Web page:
That may not seem like a big deal for those who don’t regularly follow the X-men comics, but trust me when I say that this is a huge development. That’s because for the past three years, Cyclops has been dead in the X-men comics. In an event aptly called “Death of X,” Scott Summers met an inglorious end at the hands of the Terrigen Mists, the alien gas cloud that gives the Inhumans their powers.

His death had a major impact on the overall landscape of the X-men and very little of it was good. In the same way that the Avengers aren’t the same without Captain America and the Justice League isn’t the same without Superman, the X-men just aren’t the X-men without Cyclops. He’s literally been with the X-men since the beginning and there’s just something missing when he’s not there.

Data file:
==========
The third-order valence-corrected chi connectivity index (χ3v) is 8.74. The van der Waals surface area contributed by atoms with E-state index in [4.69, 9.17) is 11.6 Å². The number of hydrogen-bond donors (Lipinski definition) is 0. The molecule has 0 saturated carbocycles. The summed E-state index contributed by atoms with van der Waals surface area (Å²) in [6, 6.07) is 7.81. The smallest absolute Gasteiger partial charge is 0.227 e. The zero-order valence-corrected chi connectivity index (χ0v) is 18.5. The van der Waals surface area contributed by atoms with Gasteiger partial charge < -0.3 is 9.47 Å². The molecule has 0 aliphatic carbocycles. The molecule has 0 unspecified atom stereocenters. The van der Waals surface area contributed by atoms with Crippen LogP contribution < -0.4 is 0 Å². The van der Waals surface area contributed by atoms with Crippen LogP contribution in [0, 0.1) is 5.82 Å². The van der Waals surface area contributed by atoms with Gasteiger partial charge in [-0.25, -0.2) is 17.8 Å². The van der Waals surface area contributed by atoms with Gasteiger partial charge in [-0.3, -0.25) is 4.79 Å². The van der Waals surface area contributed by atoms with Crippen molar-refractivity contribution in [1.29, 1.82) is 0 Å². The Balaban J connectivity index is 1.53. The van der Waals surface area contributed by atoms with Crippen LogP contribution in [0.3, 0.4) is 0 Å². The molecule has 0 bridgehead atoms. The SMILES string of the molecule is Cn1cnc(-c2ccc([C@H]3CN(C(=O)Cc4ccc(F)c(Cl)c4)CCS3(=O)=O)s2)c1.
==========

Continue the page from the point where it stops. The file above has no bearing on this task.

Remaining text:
Writer, Ed Brisson, makes it a point to highlight this throughout the issue. Aside from just telling the story of how Cyclops came back from the dead, he takes some time to demonstrate why he’s the leader of the X-men. He even puts him in a position to show why he’s a hero and why other heroes follow him.

Without spoiling too much, the story builds beautifully off the events of both “Death of X” and “Extermination,” which is another brilliant X-men story by Mr. Brisson that I highly recommend. It even references moments from “Phoenix Resurrection,” another story I’ve given high praise. The connections and details in this comic fit beautifully. It shows that there was a lot of effort and thought put into this story.